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Between dreams and brooms: Heartbreaking reality of child labor in India

By Rukma Singh

As the world comes together to commemorate the World Day against Child Labor on June 12th, the significance of the reasons behind the very inception of this day remains untapped all throughout the world.

According to the International Labor Organization (ILO), child labor is “a violation of fundamental human rights, which impairs a child’s development, potentially leading to lifelong physical or psychological damage.”

The organization’s comprehensive research on the subject demonstrates that eliminating child labor can help developing economies generate economic benefits nearly seven times greater than the costs incurred in better schooling and social services.

The question is, what governs the choices behind child labor?

“I used to think I’ll earn enough to send my daughter to school. But by the time she turned five, I still didn’t have enough money to do that. Plus, my husband kept encouraging her to do household work because she was a girl. What else would she do? And what else could I say?
Today, at the age of 10, she can do all the household work possible. She’s a favorite in the apartments that I work in. With the kind of skills she has, she adds to the family’s little income.” says Babli, a household helper in a society in Gurgaon.

“I go to my favorite places first, finish the work as soon as I can. And then I go to the places I don’t like.” says Rani, Babli’s daughter.

“I don’t like them because they shout at me all the time. My work is to clean the house and dishes. But they want me to go ahead and clean the toilets also. It makes me feel a little bad but they promise extra money, so I go ahead.” she continues.

Analyzing the reasons

Child labor is induced by a continuous loop of poverty resulting in a lack of options of earning livelihood. This loop is further facilitated by societal landscapes.

Questions like “what else can we do?” loom over the lives of poor families. The result is that the only option left for them is to make sure each member of the family is earning some amount of money.

At such times, the want to be learned and educated are heavily overshadowed by the need to earn a living, no matter how bad the situation is.

Working in dingy beedi factories, risking lives in the mining industry, cleaning public toilets seem like doable alternatives to the families of these children. Even the existing labor laws protecting them does not deter the poor from going ahead.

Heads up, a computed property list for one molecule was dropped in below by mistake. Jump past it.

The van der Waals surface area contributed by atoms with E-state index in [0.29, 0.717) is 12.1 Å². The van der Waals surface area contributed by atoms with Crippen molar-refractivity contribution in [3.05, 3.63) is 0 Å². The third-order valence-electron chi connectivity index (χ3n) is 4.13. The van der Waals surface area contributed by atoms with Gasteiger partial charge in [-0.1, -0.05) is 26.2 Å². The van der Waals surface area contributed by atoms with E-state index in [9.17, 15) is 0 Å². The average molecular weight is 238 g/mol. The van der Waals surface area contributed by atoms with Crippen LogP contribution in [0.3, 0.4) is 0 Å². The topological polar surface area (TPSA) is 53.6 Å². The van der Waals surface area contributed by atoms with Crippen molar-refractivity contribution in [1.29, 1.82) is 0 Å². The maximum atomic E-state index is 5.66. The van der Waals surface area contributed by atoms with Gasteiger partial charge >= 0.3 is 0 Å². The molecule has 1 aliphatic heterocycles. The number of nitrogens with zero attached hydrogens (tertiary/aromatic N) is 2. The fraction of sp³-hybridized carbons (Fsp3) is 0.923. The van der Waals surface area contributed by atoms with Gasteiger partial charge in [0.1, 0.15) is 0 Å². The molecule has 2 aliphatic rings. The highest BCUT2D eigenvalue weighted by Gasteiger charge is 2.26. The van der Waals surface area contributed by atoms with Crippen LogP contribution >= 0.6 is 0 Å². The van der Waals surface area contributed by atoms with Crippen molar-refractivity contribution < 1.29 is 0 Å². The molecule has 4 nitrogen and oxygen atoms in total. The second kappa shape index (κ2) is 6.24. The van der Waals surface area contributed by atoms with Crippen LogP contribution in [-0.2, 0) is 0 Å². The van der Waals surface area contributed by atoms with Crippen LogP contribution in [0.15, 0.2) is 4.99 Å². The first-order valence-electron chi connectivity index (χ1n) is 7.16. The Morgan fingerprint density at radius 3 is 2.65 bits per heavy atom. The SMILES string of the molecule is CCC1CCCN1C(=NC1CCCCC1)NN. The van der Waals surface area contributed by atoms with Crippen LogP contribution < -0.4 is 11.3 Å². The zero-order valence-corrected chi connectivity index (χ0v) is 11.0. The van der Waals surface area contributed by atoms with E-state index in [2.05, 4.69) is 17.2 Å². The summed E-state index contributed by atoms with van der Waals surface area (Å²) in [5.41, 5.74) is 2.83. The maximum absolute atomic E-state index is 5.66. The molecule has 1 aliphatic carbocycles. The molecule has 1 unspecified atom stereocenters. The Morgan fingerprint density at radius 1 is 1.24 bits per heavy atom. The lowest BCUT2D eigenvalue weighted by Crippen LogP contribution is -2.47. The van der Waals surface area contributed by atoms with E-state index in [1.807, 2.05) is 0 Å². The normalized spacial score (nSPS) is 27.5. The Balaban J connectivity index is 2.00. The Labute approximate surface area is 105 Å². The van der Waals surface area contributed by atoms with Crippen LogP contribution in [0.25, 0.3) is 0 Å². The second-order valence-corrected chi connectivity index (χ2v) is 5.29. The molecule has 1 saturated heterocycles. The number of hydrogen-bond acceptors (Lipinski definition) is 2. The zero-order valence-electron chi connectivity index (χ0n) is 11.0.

Extent of the adversity

One of the basic problems in India is the fact that there is a multitude of schemes in place. But the proper implementation of even one seems like a farfetched dream.

With child labor reducing at a dismal rate of only 2.2%, it would take over 100 years to put an end to this menace, says an analysis done by Child Rights and You (CRY).

“This is of utmost concern especially since enforcement machinery is primarily based in urban regions and the implementation of child protection structures is stronger in urban India. This increase in urban child labor could be attributed to increased migration including seasonal migration for employment as well as trafficking of unaccompanied minors,” told Komal Ganotra, director, policy & research, CRY to a national daily.

‘Efforts’ by the Government of India

In an attempt to rebuild the country’s child labor laws, the Indian government has banned the employment of children below 14 years of age in various commercial ventures, while permitting them to work in family enterprises and on farmlands after school hours and during vacations.

The new amendment will, however, permit kids to work in “non-hazardous” businesses, the entertainment industry (including films, advertisements and TV serials) and sporting events from the 18 occupations and 65 processes specified under the 1986 law.

Reading between the lines

Behind this carefully constructed amendment lies the ability given to families to skirt the new law.  The new amendment is bound to push many an innocent life into the dark shadows of forced labor, forcing them away from one of life’s basic necessities: education. Added to this is the inherent disadvantage to the girl child, who can now more easily pushed into household labor while being denied her basic right to education.

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